Outdoor recreation industry teams with UNH, state to rev up ‘economic engine’
Newly created policy fellowship seen as key support for growing sector
Outdoor recreation in New Hampshire accounts for a $2.8 billion impact on the local economy and about 28,000 jobs.
That’s enough of a punch, according to advocates, to warrant funding for a University of New Hampshire graduate student fellow who will provide policy project support to elevate the outdoor economy in the Granite State.
A New Hampshire Outdoor Recreation Economy Roundtable recently held in Dover at the headquarters of NEMO, an independent designer and maker of outdoor gear and accessories, attracted key players in the industry, as well as the attendance – and support – of U.S. Rep. Christopher Pappas, Democrat from the state’s’ 1stCongressional District.
“The outdoor industry is a vital economic engine in this country,” said Cam Brensinger, CEO and founder of NEMO. “We wanted to host this roundtable to highlight the importance of outdoor recreation in New Hampshire.”
Nationally, according to U.S. Bureau of Economic Analysis data cited at the NEMO conference, the outdoor recreation economy generates $862 billion annually, accounts for 1.9 percent of U.S. gross domestic product and has created 4.5 million American jobs. In 2021, outdoor recreation had a higher economic output than oil and gas, mining, or agriculture. In New Hampshire, outdoor recreation drives $2.7 billion in annual GDP, and supports 28,000 jobs.
Further, according to Granite Outdoor Alliance, New Hampshire’s outdoor economy is 3.2 percent of the state’s economy, ninth highest in the United States.
Besides Pappas, attendees included Janel Lawton, director of the NH Office of Outdoor Recreation Industry Development; Tyler Ray, founder and outdoor director of Granite Outdoor Alliance; Jayson Seaman, chair of the UNH Department of Recreation Management and Policy; Jada Lindblom, community and economic development field specialist for UNH Cooperative Extension; and Jessyca Keeler, president of Ski NH.
“From our ski slopes to our lakes, outdoor recreation generates billions in revenue, employs tens of thousands of Granite Staters, and is an essential piece of New Hampshire’s economy and identity,” said Pappas.
He added that “outdoor recreation supports other critical sectors of our economy as well, including hospitality, entertainment, and retail. The leaders I met with, representing New Hampshire’s outdoor economy, made clear that we must continue to take steps to address climate change, mitigate its impacts and protect our natural surroundings. We cannot forget the relationship between our environment, our way of life and our economy in New Hampshire.”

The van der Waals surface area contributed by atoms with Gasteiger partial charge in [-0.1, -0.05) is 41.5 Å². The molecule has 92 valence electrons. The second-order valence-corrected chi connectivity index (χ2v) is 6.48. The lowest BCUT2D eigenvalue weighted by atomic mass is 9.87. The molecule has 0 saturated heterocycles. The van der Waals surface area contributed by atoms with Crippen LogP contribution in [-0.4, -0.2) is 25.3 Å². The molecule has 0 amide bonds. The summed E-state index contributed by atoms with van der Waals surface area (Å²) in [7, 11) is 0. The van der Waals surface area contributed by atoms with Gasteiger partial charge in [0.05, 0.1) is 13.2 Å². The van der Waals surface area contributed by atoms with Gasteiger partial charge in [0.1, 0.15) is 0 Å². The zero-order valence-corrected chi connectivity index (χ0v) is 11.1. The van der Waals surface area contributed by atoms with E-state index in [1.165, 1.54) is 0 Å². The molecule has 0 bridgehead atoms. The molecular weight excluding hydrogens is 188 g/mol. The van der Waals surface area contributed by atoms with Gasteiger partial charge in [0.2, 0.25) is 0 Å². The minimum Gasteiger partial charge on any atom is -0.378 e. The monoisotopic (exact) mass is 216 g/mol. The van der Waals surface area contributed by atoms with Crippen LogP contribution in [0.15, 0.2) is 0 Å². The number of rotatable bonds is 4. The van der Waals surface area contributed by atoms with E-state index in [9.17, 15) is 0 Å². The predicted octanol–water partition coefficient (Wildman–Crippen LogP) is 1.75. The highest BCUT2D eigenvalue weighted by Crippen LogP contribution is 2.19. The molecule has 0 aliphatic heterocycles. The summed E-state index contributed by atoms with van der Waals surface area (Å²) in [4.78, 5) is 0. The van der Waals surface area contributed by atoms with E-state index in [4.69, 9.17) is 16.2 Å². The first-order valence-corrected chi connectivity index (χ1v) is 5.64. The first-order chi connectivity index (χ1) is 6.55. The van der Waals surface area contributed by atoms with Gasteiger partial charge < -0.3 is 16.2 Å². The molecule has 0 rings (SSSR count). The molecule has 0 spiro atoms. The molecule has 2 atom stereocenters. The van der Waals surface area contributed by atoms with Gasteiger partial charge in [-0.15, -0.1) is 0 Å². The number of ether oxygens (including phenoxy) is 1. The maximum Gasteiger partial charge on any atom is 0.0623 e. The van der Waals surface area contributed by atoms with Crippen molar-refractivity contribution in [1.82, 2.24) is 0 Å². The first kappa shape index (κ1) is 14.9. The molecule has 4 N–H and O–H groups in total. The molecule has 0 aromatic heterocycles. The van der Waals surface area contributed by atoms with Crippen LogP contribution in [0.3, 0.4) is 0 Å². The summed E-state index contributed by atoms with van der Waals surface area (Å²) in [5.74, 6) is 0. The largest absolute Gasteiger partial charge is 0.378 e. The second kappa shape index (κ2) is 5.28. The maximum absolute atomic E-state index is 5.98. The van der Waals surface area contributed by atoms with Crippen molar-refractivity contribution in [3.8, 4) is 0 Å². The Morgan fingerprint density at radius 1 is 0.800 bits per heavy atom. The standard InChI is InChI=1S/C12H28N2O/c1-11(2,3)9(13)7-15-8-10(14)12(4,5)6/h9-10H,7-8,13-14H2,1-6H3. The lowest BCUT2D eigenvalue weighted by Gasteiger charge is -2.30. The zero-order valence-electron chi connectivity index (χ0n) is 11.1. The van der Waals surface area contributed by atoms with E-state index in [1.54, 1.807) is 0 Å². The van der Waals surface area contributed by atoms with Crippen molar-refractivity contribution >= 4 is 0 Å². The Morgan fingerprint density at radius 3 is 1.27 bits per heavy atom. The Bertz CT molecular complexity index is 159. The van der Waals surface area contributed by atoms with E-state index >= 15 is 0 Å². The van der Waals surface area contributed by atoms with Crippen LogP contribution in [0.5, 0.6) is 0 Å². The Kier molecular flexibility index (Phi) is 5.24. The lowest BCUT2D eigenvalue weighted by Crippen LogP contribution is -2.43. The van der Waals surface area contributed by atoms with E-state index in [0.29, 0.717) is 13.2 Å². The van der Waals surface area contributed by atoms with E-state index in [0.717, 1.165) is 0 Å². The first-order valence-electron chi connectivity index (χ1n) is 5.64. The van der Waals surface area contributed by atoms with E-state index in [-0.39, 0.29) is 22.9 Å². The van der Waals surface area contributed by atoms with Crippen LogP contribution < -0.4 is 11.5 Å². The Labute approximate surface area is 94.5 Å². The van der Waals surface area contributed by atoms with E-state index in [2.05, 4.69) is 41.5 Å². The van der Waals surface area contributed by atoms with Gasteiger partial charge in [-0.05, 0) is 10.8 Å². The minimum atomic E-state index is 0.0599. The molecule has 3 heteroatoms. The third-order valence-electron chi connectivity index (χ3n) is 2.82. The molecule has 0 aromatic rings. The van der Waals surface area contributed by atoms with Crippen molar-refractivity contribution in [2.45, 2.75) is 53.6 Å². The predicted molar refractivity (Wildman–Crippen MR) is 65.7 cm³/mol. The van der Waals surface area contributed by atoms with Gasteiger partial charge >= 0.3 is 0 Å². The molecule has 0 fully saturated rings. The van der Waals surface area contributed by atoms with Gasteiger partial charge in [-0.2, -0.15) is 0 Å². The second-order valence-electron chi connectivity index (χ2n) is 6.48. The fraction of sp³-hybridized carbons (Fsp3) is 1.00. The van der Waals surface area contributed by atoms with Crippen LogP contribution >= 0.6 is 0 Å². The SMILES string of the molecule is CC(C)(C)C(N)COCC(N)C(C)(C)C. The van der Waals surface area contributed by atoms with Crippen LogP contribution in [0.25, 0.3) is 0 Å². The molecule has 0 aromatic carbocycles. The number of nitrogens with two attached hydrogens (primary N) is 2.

The fellowship “will help expand our capacity for tracking emerging funding opportunities at the federal and regional levels, which is essential for making research-informed development decisions,” according to Seaman.
As part of the state Department of Business and Economic Affairs, the Office of Outdoor Recreation (ORID) works with state and industry partners to coordinate outdoor recreation policy, management and promotion among state and federal agencies and local governments.
The fellowship will support the state’s growing outdoor recreation economy in partnership with UNH, NEMO, the Granite Outdoor Alliance, and ORID.
The UNH Carsey School of Public Policy fellow will be funded for the 2023-24 academic year by NEMO, with a match from the Carsey School.
NEMO representatives shared with the group their support for the priorities of the Outdoor Industry Association’s 2023 policy agenda. They include:
- Passing America’s Outdoor Recreation Act, which invests in recreation and green infrastructure to enhance access to public lands
- Establishing a federal Office of Outdoor Recreation;
- Modernizing the farm bill to support outdoor recreation through updates to the Rural Development, Conservation and Forestry titles
- Supporting the expansion of state-based outdoor equity funds to improve public lands access for all Americans
“NEMO has invested heavily in our own sustainability efforts, but we need to collaborate with our industry partners and elected officials to enact lasting change,” said Theresa McKenney, director of sustainability at NEMO.
According to Shannon Rogers, an ecological economist with UNH Extension, “it’s challenging to navigate the outdoor economy’s changing policy landscape while simultaneously trying to bring actionable ideas to the local level.
UNH Extension offices are located in each of the state’s 10 counties.
The Granite State Outdoor Alliance includes economic development among its mission goals. Tyler Ray, founder and outdoor director of the alliance, said, “We hope the research will drive actionable steps toward a greater focus on outdoor recreation investments at the local and state level.”